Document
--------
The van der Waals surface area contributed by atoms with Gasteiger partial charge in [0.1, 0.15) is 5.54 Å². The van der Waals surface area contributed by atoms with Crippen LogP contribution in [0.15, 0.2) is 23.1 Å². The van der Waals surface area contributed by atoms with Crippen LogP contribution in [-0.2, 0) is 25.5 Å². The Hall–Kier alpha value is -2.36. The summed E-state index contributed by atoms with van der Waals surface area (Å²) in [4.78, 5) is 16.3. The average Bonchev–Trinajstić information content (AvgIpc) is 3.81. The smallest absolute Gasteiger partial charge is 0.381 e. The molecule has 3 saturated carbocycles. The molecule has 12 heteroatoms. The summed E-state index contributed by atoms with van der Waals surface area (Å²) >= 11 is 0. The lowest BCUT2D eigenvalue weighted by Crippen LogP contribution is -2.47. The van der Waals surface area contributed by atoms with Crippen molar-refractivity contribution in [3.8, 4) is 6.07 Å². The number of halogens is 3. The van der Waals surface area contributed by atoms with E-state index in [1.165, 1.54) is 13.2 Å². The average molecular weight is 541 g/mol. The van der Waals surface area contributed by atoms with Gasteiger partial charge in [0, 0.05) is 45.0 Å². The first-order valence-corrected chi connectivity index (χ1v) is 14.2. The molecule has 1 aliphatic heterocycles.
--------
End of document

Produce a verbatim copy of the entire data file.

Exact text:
The van der Waals surface area contributed by atoms with Gasteiger partial charge in [0.1, 0.15) is 5.54 Å². The van der Waals surface area contributed by atoms with Crippen LogP contribution in [0.15, 0.2) is 23.1 Å². The van der Waals surface area contributed by atoms with Crippen LogP contribution in [-0.2, 0) is 25.5 Å². The Hall–Kier alpha value is -2.36. The summed E-state index contributed by atoms with van der Waals surface area (Å²) in [4.78, 5) is 16.3. The average Bonchev–Trinajstić information content (AvgIpc) is 3.81. The smallest absolute Gasteiger partial charge is 0.381 e. The molecule has 3 saturated carbocycles. The molecule has 12 heteroatoms. The summed E-state index contributed by atoms with van der Waals surface area (Å²) >= 11 is 0. The lowest BCUT2D eigenvalue weighted by Crippen LogP contribution is -2.47. The van der Waals surface area contributed by atoms with Crippen molar-refractivity contribution in [3.8, 4) is 6.07 Å². The number of halogens is 3. The van der Waals surface area contributed by atoms with E-state index in [1.165, 1.54) is 13.2 Å². The average molecular weight is 541 g/mol. The van der Waals surface area contributed by atoms with Gasteiger partial charge in [0, 0.05) is 45.0 Å². The first-order valence-corrected chi connectivity index (χ1v) is 14.2. The molecule has 1 aliphatic heterocycles.